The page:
Extraversion and its impact on physical functionality in old age: Epidemiologic evidence and potential pathways

Research output: Chapter in Book/Report/Conference proceedingChapter

Abstract

Extraversion, one of the fundamental dimensions of personality, has long been linked to health. In general community samples of older adults, higher levels of extraversion appear to confer benefits in terms of subjective and objective health including greater self-reported health, quality of life, and longevity. Some of these beneficial effects may be explained by an impact of extraversion on physical functionality. This review paper discusses the extent to which extraversion may help build functional capacity and protect against functional decline and development of limitations and disability by providing epidemiologic evidence supporting a positive association between extraversion and both self-reported and performance-based measures of physical functionality. Several potential mechanisms explaining this association are discussed including psychosocial, behavioral, and cognitive pathways. Existing evidence supports the notion that extraversion may be an important yet overlooked contributor to physical health. Interventions to prevent decline may benefit if targeted to groups at risk of decline conferred by detrimental personality traits such as low extraversion.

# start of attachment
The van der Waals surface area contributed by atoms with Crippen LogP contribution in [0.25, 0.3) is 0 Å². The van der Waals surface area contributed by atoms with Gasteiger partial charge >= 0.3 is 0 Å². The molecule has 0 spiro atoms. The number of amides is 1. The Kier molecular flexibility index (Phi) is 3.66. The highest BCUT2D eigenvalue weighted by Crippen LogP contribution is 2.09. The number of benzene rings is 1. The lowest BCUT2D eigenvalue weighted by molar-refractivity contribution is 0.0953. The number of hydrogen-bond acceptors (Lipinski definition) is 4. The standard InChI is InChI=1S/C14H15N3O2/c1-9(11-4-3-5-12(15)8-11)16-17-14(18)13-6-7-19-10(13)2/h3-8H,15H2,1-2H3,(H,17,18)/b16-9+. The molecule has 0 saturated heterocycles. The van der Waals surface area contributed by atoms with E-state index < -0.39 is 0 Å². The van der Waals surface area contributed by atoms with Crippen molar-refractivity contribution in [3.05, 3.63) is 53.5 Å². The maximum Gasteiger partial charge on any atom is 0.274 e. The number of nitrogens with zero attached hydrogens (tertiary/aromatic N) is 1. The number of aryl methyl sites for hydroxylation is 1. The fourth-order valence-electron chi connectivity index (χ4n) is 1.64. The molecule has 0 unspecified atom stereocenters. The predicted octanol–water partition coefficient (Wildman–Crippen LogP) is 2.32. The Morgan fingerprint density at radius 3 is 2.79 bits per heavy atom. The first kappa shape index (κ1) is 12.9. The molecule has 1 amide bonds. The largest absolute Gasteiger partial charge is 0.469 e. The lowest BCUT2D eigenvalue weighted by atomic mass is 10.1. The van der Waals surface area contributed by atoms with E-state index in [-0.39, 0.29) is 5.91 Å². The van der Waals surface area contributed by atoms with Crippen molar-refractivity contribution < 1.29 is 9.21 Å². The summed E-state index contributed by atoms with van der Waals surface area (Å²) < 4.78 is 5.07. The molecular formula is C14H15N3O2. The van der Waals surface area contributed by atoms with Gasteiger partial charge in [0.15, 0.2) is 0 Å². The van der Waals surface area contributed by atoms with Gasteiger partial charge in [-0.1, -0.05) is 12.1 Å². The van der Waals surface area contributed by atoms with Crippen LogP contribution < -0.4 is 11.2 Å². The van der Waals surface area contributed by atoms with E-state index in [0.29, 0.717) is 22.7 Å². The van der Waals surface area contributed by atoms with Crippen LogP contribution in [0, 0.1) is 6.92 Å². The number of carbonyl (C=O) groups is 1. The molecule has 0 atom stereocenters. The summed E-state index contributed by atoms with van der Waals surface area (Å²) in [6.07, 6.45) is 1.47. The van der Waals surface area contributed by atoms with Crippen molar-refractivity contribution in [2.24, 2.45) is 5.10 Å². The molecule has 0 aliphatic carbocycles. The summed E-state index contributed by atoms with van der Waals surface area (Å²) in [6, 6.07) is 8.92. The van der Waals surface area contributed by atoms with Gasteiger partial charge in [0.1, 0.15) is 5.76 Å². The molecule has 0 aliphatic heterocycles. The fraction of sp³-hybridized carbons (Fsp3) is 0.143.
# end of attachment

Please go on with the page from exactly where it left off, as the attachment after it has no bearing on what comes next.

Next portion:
Original languageEnglish (US)
Title of host publicationPsychology of Extraversion
PublisherNova Science Publishers, Inc.
Pages75-89
Number of pages15
ISBN (Electronic)9781629486307
ISBN (Print)9781629486291
StatePublished - Jan 1 2014
Externally publishedYes

ASJC Scopus subject areas

  • Psychology(all)
  • Medicine(all)

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